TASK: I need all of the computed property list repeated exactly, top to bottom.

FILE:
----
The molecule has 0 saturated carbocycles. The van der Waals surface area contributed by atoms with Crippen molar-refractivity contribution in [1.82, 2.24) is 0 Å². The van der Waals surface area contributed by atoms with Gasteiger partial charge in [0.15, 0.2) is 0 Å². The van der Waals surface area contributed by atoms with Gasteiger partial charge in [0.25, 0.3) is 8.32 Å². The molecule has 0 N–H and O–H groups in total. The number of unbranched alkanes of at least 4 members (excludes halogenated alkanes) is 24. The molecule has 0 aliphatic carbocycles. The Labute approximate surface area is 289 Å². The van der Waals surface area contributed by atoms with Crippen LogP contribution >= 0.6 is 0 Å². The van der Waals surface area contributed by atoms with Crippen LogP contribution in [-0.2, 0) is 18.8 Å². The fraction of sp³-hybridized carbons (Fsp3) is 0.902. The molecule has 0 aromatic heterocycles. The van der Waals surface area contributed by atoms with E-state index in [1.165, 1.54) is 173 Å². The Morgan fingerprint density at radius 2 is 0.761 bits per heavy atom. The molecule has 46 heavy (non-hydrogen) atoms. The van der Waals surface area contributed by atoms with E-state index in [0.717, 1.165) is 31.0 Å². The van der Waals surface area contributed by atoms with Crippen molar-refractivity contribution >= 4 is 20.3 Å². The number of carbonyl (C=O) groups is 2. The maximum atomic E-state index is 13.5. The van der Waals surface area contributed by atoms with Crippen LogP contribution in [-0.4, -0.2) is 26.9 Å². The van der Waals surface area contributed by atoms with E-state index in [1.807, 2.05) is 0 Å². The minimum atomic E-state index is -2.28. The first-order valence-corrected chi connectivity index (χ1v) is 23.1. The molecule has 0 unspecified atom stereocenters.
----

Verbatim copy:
The molecule has 0 saturated carbocycles. The van der Waals surface area contributed by atoms with Crippen molar-refractivity contribution in [1.82, 2.24) is 0 Å². The van der Waals surface area contributed by atoms with Gasteiger partial charge in [0.15, 0.2) is 0 Å². The van der Waals surface area contributed by atoms with Gasteiger partial charge in [0.25, 0.3) is 8.32 Å². The molecule has 0 N–H and O–H groups in total. The number of unbranched alkanes of at least 4 members (excludes halogenated alkanes) is 24. The molecule has 0 aliphatic carbocycles. The Labute approximate surface area is 289 Å². The van der Waals surface area contributed by atoms with Crippen LogP contribution >= 0.6 is 0 Å². The van der Waals surface area contributed by atoms with Crippen LogP contribution in [-0.2, 0) is 18.8 Å². The fraction of sp³-hybridized carbons (Fsp3) is 0.902. The molecule has 0 aromatic heterocycles. The van der Waals surface area contributed by atoms with E-state index in [1.165, 1.54) is 173 Å². The Morgan fingerprint density at radius 2 is 0.761 bits per heavy atom. The molecule has 46 heavy (non-hydrogen) atoms. The van der Waals surface area contributed by atoms with E-state index in [0.717, 1.165) is 31.0 Å². The van der Waals surface area contributed by atoms with Crippen molar-refractivity contribution >= 4 is 20.3 Å². The number of carbonyl (C=O) groups is 2. The maximum atomic E-state index is 13.5. The van der Waals surface area contributed by atoms with Crippen LogP contribution in [-0.4, -0.2) is 26.9 Å². The van der Waals surface area contributed by atoms with E-state index in [1.807, 2.05) is 0 Å². The minimum atomic E-state index is -2.28. The first-order valence-corrected chi connectivity index (χ1v) is 23.1. The molecule has 0 unspecified atom stereocenters.